More to the point, perhaps, just to the southwest of Astrakhan is Krasnodar Krai, a mostly ethnic-Russian and ethnic-Ukrainian republic between Crimea and the Caucasus on the Black Sea, which includes Sochi, site of this year’s Winter Olympics.  It is here that Russian authorities last month jailed a leftist activist named Darya Polyudova for holding a rally asking for more autonomy for Krasnodar Krai.  Though she wasn’t asking for independence, she was arrested under a new law brought into force this year which makes the advocacy of separatism a crime.  This August (as reported on at the time in this blog) the Kremlin also cracked down on autonomy activists in Siberia, who, like Polyudova, were in fact asking for nothing more than the autonomy guaranteed regions in the Russian constitution—rights which Putin has systematically eroded into almost nothing.  Timed to coincide with the Siberian “day of action” that ended with police round-ups were autonomy rallies (reported on at the time in this blog) in Kaliningrad (Russia’s westernmost point, a formerly-German exclave wedged between Poland and Lithuania on the Baltic Sea), Yekaterinburg in Sverdlovsk Oblast (Boris Yeltsin’s home region, which attempted secession too after the Soviet collapse), and Krasnodar.  In Krasnodar, the August rally organizers were calling for the reestablishment of the Kuban Republic, a Menshevik (anti-Bolshevik) “people’s republic” which flourished briefly in the area during the Russian Civil War that followed the 1917 Communist revolution.

The autonomy activist Darya Polyudova is being held by the F.S.B. on separatism charges.
Police arrested Polyudova and other activists on “hooliganism” charges at that August rally, after alleged pro-Kremlin provocateurs incited a brawl.  Her family knew nothing of her whereabouts and waited in vain for her release when her one-month sentence ran out.  Then, the Public Monitoring Commission, a prisoners’ rights group in the area, located Polyudova a few days later in a Federal Security Service (F.S.B.—erstwhile K.G.B.) lock-up where she had been transferred.  Two other activists, Vyacheslav Martynov and Pyotr Lyubchenkov, have sought political asylum in Ukraine.  Polyudov’s group still advocates for “residents of Kuban whose rights are being violated, including the rights of ethnic Ukrainians.”  (Needless to say, this is not a very comfortable point in history to be an ethnic Ukrainian living in Russia proper.)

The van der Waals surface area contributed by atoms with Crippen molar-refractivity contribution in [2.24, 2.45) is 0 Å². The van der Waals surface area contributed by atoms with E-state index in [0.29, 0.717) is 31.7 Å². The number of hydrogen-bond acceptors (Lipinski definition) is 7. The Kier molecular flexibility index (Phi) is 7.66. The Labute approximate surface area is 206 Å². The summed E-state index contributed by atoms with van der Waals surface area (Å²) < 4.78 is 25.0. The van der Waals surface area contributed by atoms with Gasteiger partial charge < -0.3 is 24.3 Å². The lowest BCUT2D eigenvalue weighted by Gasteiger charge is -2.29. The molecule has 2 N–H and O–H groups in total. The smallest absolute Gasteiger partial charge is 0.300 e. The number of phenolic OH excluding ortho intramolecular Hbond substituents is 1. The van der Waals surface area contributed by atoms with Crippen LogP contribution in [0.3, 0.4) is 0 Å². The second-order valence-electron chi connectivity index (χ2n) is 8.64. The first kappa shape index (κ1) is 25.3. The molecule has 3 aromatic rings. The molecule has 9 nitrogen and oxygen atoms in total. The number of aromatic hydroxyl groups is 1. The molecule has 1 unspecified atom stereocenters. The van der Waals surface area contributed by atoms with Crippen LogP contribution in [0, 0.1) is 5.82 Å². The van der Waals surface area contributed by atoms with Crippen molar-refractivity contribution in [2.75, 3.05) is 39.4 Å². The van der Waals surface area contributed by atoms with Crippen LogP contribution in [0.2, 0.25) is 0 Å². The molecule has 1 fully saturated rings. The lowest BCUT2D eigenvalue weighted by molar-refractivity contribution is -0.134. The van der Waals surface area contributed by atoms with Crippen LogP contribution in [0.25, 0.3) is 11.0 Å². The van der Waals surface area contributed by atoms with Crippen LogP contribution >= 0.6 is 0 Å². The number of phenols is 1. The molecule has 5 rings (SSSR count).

Some Cossack hosts formed brief-lived republics during the Russian Civil War
(shown here in relation to Astrakhan).
After the Soviet Union’s collapse in 1991, many thought it was ethnic minorities like Chechens and Tatars that might be the undoing of what was left of the Russian empire.  But with those populations mostly beaten down by war and repression, it is ordinary Russians in the provinces who are today challenging Putin to live up to the “Federation” part of “Russian Federation.”

Current flag of Astrakhan Oblast

[For those who are wondering, yes, this blog is tied in with my new book, a sort of encyclopedic atlas just published by Litwin Books under the title Let’s Split! A Complete Guide to Separatist Movements and Aspirant Nations, from Abkhazia to Zanzibar.  (That is shorter than the previous working title.)  The book, which contains 46 maps and 554 flags (or, more accurately, 554 flag images), is available for order now on Amazon.  Meanwhile, please “like” the book (even though you haven’t read it yet) on Facebook and see this special announcement for more information on the book.]

1 comment:

  1. I'm looking, forward to order a copy of the Book "lets split" From Amazon,
    Books ect. I'll probably pre-order, it in DEC/JAN.2015 if I can.
    Very interesting Russian Federation, articale.
    I Guess, Like most crazy Movements around the world,
    There just jumping on the Banwagon.
    Like most Americans I'm netrual, on the movement,
    I want Siberia, and Kazahasthan to be the 51st,and 52st U.S.
    But like most AMERICANS, thought,
    I'D like the Russian, Federation to be independt and Democratic not, stupid Commuist , or MONARCHY, like it was.
    Dave Fisherman-USA.